Joint sheep attack plea issued to dog owners

The National Sheep Association and RSPCA have teamed up to urge dog owners to take extra care during lambing season.

Every year hundreds of sheep are killed, maimed and miscarry after being chased and attacked by dogs.

This is a serious animal welfare concern which also causes a great deal of emotional stress and financial cost to sheep farmers around the country, said NSA chief executive Phil Stocker.

See also: Your legal rights on shooting dogs on your land

“A growing number of our members continue to tell us of some horrendous attacks they have suffered to their livestock,” he added.

“It is not only the harrowing injuries which out of control dogs have inflicted, but also the losses they have suffered as a result of dogs simply chasing livestock.

Tips for farmers

  • Put up signs warning dog owners where livestock are grazing. For free signs email
  • Keep fencing in good repair to ensure sheep don’t stray from fields
  • Always report an incident, however minor, to the police.
  • NSA can supply sheep farming members with free hard-wearing plastic dog control signs, carrying the NSA and RSPCA logos.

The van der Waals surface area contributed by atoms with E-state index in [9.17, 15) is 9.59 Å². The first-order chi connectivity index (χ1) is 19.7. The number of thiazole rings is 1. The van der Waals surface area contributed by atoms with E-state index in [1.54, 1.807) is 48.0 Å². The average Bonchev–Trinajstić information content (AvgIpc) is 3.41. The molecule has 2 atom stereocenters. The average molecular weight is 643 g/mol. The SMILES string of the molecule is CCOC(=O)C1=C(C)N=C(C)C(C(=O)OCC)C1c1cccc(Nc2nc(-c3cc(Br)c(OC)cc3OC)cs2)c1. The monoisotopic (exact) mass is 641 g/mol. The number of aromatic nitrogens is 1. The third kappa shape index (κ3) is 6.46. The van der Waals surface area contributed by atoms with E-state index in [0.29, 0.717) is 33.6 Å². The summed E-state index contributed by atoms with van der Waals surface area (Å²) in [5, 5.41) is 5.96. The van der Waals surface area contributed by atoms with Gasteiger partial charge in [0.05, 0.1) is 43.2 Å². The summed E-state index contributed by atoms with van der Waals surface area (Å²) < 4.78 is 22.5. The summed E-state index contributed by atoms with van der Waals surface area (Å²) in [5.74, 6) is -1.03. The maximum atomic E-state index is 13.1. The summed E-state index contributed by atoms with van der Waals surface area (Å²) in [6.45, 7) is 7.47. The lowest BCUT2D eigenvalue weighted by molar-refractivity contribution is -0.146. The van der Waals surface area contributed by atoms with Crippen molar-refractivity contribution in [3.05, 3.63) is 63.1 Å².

“The risk of heavily pregnant ewes aborting is extremely high after suffering the stress of been chased by dogs, not to mention the risk of young lambs becoming separated from their mother at a critical early bonding stage.

“Lambs will die from starvation or hypothermia when they become separated from their mother and fail to find her again.”

RSPCA inspector Tony Woodley said: “Many dogs, if given the opportunity, will chase or show interest in livestock, so even if your pet is normally calm, gentle, obedient and docile, don’t be complacent; they can be still be a danger.

“The aftermath of these attacks can be absolutely horrific – sheep with their ears ripped off, their legs bitten down to the bone and their throats torn open.

“Dog owners should also remember that they could be prosecuted and their dog could be shot dead if they are caught worrying sheep.”

Both NSA and RSPCA want to reiterate to dog owners that there is there is a very simple way to stop these attacks – keep your dog on a lead around livestock.